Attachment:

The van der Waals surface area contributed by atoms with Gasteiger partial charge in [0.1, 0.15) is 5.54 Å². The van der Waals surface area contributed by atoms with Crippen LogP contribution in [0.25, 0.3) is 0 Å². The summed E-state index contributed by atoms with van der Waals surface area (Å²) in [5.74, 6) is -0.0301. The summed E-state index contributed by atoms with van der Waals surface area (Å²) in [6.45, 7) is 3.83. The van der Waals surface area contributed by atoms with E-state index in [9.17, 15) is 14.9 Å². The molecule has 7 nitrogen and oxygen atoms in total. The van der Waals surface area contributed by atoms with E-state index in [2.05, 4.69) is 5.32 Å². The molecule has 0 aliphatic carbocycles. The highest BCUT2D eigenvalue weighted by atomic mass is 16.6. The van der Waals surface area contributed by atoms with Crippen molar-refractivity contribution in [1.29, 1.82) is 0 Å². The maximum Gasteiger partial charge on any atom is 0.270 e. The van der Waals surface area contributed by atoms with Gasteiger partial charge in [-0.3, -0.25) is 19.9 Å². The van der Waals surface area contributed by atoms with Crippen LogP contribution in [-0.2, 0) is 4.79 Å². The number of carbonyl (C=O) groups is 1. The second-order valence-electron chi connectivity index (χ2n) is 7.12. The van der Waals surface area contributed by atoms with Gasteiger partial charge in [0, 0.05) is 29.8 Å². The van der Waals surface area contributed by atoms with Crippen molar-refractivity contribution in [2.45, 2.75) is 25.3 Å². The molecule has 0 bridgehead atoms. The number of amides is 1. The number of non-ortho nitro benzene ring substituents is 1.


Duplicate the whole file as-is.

The van der Waals surface area contributed by atoms with Gasteiger partial charge in [0.1, 0.15) is 5.54 Å². The van der Waals surface area contributed by atoms with Crippen LogP contribution in [0.25, 0.3) is 0 Å². The summed E-state index contributed by atoms with van der Waals surface area (Å²) in [5.74, 6) is -0.0301. The summed E-state index contributed by atoms with van der Waals surface area (Å²) in [6.45, 7) is 3.83. The van der Waals surface area contributed by atoms with E-state index in [9.17, 15) is 14.9 Å². The molecule has 7 nitrogen and oxygen atoms in total. The van der Waals surface area contributed by atoms with E-state index in [2.05, 4.69) is 5.32 Å². The molecule has 0 aliphatic carbocycles. The highest BCUT2D eigenvalue weighted by atomic mass is 16.6. The van der Waals surface area contributed by atoms with Crippen molar-refractivity contribution in [1.29, 1.82) is 0 Å². The maximum Gasteiger partial charge on any atom is 0.270 e. The van der Waals surface area contributed by atoms with Gasteiger partial charge in [-0.3, -0.25) is 19.9 Å². The van der Waals surface area contributed by atoms with Crippen LogP contribution in [-0.2, 0) is 4.79 Å². The number of carbonyl (C=O) groups is 1. The second-order valence-electron chi connectivity index (χ2n) is 7.12. The van der Waals surface area contributed by atoms with Gasteiger partial charge in [0, 0.05) is 29.8 Å². The van der Waals surface area contributed by atoms with Crippen molar-refractivity contribution in [2.45, 2.75) is 25.3 Å². The molecule has 0 bridgehead atoms. The number of amides is 1. The number of non-ortho nitro benzene ring substituents is 1.